What then is this time, this fundamental authentic time Heidegger speaks of with such profound understanding? He contends that the way to approach this question is by inquiring into our experiences, because time is a feature of our experiences. Time is not an object with characteristics; it is not a physical entity perspicuous so that it shows itself tangible. Even Kant agrees that time is how we encounter everything; time comes into everything we involve ourselves in. Our experiences are certainly not numbers and thus time cannot be numbers! A clock shows only numbers, not experience. If I look at a clock now, I only see the numbers telling me it is nine o’clock. I do not see myself writing this essay. Yet whenever I look at the clock, I see a number that I can relate my experience - my writing this essay - to. The numbers of a clock have no significance if I cannot place alongside it my experience.
Heidegger says, 'What matters in the question concerning time is attaining an answer in terms of which the various ways of being temporal become comprehensible’2. So the question of time inquires into Dasein, our Existence, our ‘being-in-the-world’. It seems strange that Heidegger knows what time really is from the human being, when the human being is perplexed by the question of time. But he should not be mistaken because what he is really talking about is human existence, our ways of Being, because we exist temporally. How time is shown to us is the way we live time, and this is clearly distinct from clock time, which is inauthentic time. Heidegger argues that we can only experience time without reifying time. This is why he relates time to Dasein, which he says cannot be proven, but only experienced, only by ‘being it’. How true this is! How else can one prove his way of Being? The only way to appreciate Dasein is to be involved in its world.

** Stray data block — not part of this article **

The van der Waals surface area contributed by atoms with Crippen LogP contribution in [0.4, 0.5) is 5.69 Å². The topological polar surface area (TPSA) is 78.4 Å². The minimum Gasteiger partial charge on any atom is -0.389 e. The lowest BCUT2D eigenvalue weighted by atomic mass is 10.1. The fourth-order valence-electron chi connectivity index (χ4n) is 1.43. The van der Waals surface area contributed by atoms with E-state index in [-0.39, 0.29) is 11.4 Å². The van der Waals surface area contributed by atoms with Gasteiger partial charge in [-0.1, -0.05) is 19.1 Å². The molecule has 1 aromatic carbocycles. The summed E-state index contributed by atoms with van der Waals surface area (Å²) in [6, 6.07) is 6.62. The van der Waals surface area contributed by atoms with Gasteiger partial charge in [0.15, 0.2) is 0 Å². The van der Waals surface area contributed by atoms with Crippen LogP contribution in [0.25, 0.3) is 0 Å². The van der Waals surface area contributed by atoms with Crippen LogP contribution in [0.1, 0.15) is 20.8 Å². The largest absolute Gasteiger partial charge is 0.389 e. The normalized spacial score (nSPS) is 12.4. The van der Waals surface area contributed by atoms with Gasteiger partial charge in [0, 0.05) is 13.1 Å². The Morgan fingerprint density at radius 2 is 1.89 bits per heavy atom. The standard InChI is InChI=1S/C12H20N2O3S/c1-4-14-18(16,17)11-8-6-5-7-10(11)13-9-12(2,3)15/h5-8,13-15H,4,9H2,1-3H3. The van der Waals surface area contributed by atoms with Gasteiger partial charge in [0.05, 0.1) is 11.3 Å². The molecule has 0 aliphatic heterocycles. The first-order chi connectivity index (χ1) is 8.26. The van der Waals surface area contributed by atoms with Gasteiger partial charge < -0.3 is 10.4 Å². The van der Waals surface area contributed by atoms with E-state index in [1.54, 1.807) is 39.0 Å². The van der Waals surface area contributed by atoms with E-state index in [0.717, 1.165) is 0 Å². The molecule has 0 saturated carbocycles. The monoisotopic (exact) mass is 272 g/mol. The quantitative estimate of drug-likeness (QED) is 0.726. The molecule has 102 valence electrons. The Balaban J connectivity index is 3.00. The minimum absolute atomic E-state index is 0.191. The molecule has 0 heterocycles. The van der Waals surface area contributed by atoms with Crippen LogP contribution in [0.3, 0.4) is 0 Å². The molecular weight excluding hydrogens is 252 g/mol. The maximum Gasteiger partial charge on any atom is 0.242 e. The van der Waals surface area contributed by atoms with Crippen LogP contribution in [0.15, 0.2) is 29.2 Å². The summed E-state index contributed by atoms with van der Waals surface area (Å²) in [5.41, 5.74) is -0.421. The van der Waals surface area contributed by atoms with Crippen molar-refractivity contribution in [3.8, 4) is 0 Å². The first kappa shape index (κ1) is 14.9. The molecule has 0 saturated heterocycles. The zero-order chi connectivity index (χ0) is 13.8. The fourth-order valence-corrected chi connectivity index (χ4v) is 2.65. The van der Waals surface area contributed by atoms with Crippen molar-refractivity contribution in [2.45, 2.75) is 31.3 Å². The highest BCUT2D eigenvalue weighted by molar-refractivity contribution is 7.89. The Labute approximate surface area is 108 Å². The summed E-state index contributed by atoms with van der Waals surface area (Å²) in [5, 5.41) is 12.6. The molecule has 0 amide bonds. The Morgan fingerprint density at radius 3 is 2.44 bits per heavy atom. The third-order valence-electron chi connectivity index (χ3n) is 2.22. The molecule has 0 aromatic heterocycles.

Heidegger also says, 'On average, the interpretation of Dasein is governed by everydayness, by what one traditionally says about Dasein and human life. It is governed by the “One”, by tradition’3. By this, he means that we are inevitably caught up in our world. Engrossed in our temporal worldly affairs, we lose sight of this fundamental authentic time. We follow the crowd. We do what everyone else is doing to keep up with them. We become one of ‘them’. This is our way of Being, where we create our own time concepts to suit our own temporal needs. Clock time, one of the multitudes of the aspects in the plurality of heterogeneous concepts, arose in such a way. Dasein reckons with time so ordinary that it associates itself with the “how much” and the “when”. Doing so, it loses its time. But this is the way Dasein is, the way we are.